India UpdatePublished by MAC on 2006-08-23
Source: Mines and Communities
23rd August 2006
It's now confirmed that the respected Wildlife Institute of India (WII) - commissioned to deliver a report to the Supreme Court's Central Empowered Committee (CEC) - has con- demned the joint proposal, by Vedanta Resources and the Orissa Mining Corporation, to mine bauxite from the Nyamgiri Hills in order to feed its Lanjigarh alumina refinery.
The WII's conclusions will be welcomed, not only by environmentalists but supporters of rights for India's "first peoples". It won't be appreciated by Vedanta which expressed con- fidence earlier this year that its refinery would have come on stream before now. The com- pany's executive chair, Anil Agarwal, has also had to suffer the the Indian government 's recent rejection of his bid to take over the state's holding in his primary bauxite-aluminium producer, Balco.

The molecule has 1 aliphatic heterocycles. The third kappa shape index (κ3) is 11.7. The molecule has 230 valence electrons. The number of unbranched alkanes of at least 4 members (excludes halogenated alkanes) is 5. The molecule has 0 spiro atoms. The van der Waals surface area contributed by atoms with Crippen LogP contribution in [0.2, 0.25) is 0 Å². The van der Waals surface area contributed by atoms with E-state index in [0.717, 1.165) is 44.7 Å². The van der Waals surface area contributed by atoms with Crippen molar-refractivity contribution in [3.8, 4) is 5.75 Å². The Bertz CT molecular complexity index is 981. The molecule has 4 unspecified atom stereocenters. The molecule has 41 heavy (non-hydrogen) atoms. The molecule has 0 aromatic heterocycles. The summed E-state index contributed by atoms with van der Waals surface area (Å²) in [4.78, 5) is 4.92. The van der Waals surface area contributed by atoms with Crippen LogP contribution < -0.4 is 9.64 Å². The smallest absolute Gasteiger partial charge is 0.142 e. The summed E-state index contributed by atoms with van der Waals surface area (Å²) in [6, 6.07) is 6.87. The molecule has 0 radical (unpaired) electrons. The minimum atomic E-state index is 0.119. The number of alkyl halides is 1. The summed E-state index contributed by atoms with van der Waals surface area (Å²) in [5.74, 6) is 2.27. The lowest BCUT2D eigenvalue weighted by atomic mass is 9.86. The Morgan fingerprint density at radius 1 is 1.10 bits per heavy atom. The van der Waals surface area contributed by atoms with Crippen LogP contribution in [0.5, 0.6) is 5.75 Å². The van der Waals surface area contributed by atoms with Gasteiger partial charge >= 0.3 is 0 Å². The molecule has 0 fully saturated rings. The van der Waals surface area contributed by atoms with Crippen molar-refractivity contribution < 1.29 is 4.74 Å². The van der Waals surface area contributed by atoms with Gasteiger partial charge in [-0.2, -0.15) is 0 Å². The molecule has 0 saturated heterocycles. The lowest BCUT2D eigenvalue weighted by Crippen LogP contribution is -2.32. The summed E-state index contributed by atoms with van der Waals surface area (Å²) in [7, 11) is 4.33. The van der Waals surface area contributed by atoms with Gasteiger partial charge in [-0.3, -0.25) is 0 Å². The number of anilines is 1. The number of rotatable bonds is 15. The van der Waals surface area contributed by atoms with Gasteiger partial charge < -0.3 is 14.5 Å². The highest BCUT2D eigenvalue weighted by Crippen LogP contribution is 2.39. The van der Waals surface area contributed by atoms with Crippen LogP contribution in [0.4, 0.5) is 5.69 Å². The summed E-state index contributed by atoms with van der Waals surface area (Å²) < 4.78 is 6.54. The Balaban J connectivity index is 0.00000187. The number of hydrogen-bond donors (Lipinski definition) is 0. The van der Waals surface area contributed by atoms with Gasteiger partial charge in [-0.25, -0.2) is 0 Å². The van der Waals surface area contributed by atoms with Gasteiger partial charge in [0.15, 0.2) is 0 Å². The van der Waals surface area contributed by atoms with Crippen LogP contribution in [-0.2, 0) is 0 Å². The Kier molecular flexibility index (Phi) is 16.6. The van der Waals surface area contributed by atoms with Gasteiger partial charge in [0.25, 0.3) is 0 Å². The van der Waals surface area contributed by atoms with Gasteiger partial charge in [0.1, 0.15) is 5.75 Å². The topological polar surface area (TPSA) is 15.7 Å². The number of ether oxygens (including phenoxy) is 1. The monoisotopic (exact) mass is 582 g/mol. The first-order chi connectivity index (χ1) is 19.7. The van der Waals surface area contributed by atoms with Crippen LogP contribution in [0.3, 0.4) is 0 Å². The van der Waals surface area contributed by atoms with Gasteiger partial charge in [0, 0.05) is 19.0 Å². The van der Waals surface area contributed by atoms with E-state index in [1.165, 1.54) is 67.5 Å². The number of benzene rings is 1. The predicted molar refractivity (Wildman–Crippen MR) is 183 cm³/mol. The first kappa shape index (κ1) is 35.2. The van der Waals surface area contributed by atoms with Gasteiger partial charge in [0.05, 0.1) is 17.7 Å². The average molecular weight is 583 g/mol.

This closely follows the publication of a book by Rohit Poddar, entitled "Vedanta's Billions" which delivers an excoriating attack on Mr Agarwal 's alleged corruption, and calls on India's finance minister, P D Chidamaram (a former director of Vedanta) , to sever his relationship with the London-based super-capitalist.
Although a couple of swallows don't make a summer, a new government report has raised questions about India's breakneck pace of industrialisation, and its impact on land resources. The leader of the Community Party of India (Marxist) has called for a new national minerals' policy, to preserve jobs and build up the country's infrastructure, rather than mortgage res- ources to overseas buyers.
The famous Samata judgment of 1997 (asserting the rights of tribal communities to prevent private exploitation of their territory) was evoked a week ago when the eponymous support NGO (and MAC editorial member) rushed to the support of villagers - many of them women - trying to stop quarrying for construction materials in Andhra Pradesh.
Over the past month, several Indian companies have announced new ventures overseas. Jindal Strips is foraging into South Korea, Turkey, Italy and eastern Europe. It's also grabbed a huge stake in Mozambique coal.
Meanwhile, claims that India is playing a leading role in promoting "clean coal" technology may be taken with a least a pinch of salt...